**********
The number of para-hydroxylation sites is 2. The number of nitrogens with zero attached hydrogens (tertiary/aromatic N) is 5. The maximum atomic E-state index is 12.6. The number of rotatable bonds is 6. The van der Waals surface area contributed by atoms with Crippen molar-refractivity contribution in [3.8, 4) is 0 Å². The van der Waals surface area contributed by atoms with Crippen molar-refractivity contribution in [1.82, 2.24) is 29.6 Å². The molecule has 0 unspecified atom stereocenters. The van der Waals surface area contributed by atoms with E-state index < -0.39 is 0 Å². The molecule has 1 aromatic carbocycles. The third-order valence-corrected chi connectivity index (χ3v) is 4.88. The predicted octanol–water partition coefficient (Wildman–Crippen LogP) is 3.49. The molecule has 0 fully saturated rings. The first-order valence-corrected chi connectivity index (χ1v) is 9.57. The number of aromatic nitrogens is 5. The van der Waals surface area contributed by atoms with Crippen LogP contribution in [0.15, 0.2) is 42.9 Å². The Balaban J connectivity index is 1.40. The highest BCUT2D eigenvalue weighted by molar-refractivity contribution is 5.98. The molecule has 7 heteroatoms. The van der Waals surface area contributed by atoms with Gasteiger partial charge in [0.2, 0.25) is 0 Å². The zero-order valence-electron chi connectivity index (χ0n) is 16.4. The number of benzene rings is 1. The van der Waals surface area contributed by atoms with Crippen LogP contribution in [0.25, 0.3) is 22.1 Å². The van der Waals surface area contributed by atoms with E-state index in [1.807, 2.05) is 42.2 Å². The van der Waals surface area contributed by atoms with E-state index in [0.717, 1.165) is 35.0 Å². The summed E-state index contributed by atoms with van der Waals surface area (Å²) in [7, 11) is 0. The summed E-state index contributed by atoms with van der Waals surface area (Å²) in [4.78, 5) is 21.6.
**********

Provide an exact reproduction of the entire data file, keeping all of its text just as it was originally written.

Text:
The number of para-hydroxylation sites is 2. The number of nitrogens with zero attached hydrogens (tertiary/aromatic N) is 5. The maximum atomic E-state index is 12.6. The number of rotatable bonds is 6. The van der Waals surface area contributed by atoms with Crippen molar-refractivity contribution in [3.8, 4) is 0 Å². The van der Waals surface area contributed by atoms with Crippen molar-refractivity contribution in [1.82, 2.24) is 29.6 Å². The molecule has 0 unspecified atom stereocenters. The van der Waals surface area contributed by atoms with E-state index < -0.39 is 0 Å². The molecule has 1 aromatic carbocycles. The third-order valence-corrected chi connectivity index (χ3v) is 4.88. The predicted octanol–water partition coefficient (Wildman–Crippen LogP) is 3.49. The molecule has 0 fully saturated rings. The first-order valence-corrected chi connectivity index (χ1v) is 9.57. The number of aromatic nitrogens is 5. The van der Waals surface area contributed by atoms with Crippen LogP contribution in [0.15, 0.2) is 42.9 Å². The Balaban J connectivity index is 1.40. The highest BCUT2D eigenvalue weighted by molar-refractivity contribution is 5.98. The molecule has 7 heteroatoms. The van der Waals surface area contributed by atoms with Gasteiger partial charge in [0.2, 0.25) is 0 Å². The zero-order valence-electron chi connectivity index (χ0n) is 16.4. The number of benzene rings is 1. The van der Waals surface area contributed by atoms with Crippen LogP contribution in [0.25, 0.3) is 22.1 Å². The van der Waals surface area contributed by atoms with E-state index in [1.807, 2.05) is 42.2 Å². The van der Waals surface area contributed by atoms with E-state index in [0.717, 1.165) is 35.0 Å². The summed E-state index contributed by atoms with van der Waals surface area (Å²) in [7, 11) is 0. The summed E-state index contributed by atoms with van der Waals surface area (Å²) in [4.78, 5) is 21.6.